Used Cars Blue Book
Kelley Blue Book: Guide to Values - Prices
In 1926, the original used car guide was published. The Kelley used cars Blue Book is still seen now as the font of knowledge of choice for information about used cars. It was started by Les Kelley, who had opened a used car lot in 1918 which grew to the largest dealership in the world and due to this spawned a need for a way of placing values on used cars – which then came to be called “Blue Book values”.
Kelley used to distribute a list of cars to other dealers and banks that he wished to buy, and included the prices he would pay for them. Through this, the car community learned to trust his judgement as a good reflection of current values, and so started to ask for the list so that they could used it. Someone would come to a dealer and ask how much a car was, and the dealer would look at Kelley's list to tell them.
So in 1926 he published the Blue Book of Motor Car Values showing the factory list price and the cash value of thousands of cars. It was called the blue book after the Social Register which had valuable information as well. This became so famous that people now arrive to look at dealerships and ask what the blue book value of the car is.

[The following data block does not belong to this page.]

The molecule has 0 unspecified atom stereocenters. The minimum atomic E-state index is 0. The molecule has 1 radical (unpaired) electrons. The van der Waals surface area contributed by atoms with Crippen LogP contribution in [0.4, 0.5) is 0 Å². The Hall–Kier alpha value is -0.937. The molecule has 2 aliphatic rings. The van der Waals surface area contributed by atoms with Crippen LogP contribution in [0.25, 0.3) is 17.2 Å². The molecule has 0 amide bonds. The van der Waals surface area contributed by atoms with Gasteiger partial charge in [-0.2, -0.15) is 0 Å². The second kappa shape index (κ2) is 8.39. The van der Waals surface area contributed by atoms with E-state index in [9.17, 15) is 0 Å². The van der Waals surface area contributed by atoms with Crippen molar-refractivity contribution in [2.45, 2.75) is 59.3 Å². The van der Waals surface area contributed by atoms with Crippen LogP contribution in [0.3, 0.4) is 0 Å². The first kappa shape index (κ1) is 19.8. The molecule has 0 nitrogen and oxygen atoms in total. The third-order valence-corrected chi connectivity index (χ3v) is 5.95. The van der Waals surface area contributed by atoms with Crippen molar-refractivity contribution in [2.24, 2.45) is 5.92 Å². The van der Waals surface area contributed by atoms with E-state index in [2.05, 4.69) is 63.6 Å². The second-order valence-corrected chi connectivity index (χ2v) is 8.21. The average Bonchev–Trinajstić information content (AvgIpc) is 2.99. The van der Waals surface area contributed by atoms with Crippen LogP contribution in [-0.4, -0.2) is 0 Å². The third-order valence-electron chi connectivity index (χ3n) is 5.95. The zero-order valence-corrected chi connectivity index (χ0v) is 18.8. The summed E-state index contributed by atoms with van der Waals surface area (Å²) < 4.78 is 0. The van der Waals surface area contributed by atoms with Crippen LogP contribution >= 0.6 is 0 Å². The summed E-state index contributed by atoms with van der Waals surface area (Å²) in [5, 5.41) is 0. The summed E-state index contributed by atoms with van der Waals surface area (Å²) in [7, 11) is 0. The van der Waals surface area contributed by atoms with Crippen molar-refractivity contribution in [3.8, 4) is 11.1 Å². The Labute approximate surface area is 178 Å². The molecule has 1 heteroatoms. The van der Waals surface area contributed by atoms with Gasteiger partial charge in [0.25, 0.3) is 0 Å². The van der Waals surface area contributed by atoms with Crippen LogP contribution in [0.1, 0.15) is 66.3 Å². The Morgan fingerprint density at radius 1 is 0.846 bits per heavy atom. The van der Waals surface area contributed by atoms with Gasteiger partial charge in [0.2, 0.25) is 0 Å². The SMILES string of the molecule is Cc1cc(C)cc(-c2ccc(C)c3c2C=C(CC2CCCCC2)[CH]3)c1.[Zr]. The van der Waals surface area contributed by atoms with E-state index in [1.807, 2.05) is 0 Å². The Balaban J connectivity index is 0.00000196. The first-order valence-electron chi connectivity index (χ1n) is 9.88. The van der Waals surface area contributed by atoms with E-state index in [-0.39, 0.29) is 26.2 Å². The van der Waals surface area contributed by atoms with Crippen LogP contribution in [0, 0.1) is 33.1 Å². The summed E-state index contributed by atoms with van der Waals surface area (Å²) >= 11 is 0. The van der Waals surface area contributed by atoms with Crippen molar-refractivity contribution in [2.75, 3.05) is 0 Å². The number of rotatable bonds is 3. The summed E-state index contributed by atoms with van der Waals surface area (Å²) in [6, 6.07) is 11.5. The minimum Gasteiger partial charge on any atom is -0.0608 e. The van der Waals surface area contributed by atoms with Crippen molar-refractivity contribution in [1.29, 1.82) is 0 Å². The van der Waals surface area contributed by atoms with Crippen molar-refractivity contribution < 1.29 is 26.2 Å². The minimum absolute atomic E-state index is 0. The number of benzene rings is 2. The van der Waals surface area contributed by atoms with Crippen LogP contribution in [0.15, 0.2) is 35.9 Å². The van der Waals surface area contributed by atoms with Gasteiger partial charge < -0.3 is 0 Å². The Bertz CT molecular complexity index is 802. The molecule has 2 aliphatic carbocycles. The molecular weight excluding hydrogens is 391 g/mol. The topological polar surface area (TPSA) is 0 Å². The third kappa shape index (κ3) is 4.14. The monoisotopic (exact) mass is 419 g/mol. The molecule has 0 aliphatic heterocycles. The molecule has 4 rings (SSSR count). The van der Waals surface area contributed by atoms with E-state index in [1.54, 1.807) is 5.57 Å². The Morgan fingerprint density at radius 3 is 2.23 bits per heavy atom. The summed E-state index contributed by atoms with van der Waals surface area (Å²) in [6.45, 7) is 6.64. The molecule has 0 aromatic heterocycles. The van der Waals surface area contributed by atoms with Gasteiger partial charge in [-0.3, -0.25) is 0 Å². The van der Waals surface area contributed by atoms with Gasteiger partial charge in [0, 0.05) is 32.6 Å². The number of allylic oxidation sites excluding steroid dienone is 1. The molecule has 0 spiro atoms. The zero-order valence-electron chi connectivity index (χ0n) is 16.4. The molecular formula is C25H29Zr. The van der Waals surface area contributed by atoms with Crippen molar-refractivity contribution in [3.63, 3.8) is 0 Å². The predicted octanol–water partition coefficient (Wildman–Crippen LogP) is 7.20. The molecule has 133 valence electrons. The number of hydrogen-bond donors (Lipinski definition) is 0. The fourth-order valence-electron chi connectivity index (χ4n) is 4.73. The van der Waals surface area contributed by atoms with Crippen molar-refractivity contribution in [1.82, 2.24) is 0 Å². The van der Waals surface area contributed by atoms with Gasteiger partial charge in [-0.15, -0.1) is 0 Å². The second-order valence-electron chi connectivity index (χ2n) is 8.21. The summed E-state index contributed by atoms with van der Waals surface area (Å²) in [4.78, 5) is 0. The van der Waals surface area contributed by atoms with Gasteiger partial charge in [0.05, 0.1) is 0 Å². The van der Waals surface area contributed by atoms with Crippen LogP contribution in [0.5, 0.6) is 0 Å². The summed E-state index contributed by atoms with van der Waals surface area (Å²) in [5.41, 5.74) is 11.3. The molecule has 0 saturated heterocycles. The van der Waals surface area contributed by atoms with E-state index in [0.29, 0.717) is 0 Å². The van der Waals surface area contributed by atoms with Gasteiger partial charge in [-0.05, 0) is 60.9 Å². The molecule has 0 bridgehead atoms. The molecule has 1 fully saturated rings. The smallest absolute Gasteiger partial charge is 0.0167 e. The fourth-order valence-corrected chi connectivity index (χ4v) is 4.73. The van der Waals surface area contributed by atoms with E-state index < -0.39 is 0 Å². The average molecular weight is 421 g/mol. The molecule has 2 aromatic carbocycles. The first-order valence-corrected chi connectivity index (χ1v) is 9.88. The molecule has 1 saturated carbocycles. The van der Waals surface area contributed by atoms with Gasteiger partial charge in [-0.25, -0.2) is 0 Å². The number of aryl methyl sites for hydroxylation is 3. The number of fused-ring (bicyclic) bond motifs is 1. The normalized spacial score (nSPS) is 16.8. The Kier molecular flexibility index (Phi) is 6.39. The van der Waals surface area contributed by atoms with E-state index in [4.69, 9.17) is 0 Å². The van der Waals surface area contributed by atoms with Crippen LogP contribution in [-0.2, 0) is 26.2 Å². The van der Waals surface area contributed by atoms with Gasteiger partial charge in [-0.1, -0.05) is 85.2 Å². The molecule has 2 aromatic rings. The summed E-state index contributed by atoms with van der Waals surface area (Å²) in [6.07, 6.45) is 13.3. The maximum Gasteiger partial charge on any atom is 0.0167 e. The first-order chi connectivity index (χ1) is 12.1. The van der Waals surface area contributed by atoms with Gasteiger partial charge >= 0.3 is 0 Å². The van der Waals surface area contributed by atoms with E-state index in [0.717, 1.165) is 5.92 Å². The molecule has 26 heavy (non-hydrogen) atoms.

There are some very interesting stories about the experiences of the Kelley dealership in the early years. They sold the first pink cars instead of the black cars that Model Ts were available in. They ended up buying up the entire stock of used car dealerships that closed down during the great depression of the 1930s. As well as selling the cars they found they had to spend the weekends teaching buyers to drive as this was likely to be their first car. Kelleys also provided an insurance company and an auto club as a package with the car. The government even started to use the Blue Book as the ceiling for car prices during World War two when there was a shortage.
By the time the 60s came around Les Kelley had sold his dealerships and the Kelleys devoted their full time to the Blue Book which was a trade publication at the time, so only dealers, insurance companies and financial institutions could buy it. The book started to show the effect of mileage on the car's value.
They started to add other guides such as the new car price manual, and recreational vehicle price guides, motorcycle guides and manufactured housing guides, older car guides and early model guides that stretched back to 1950.
Recently they produced a consumer version of the guide and also give you information on kbb.com.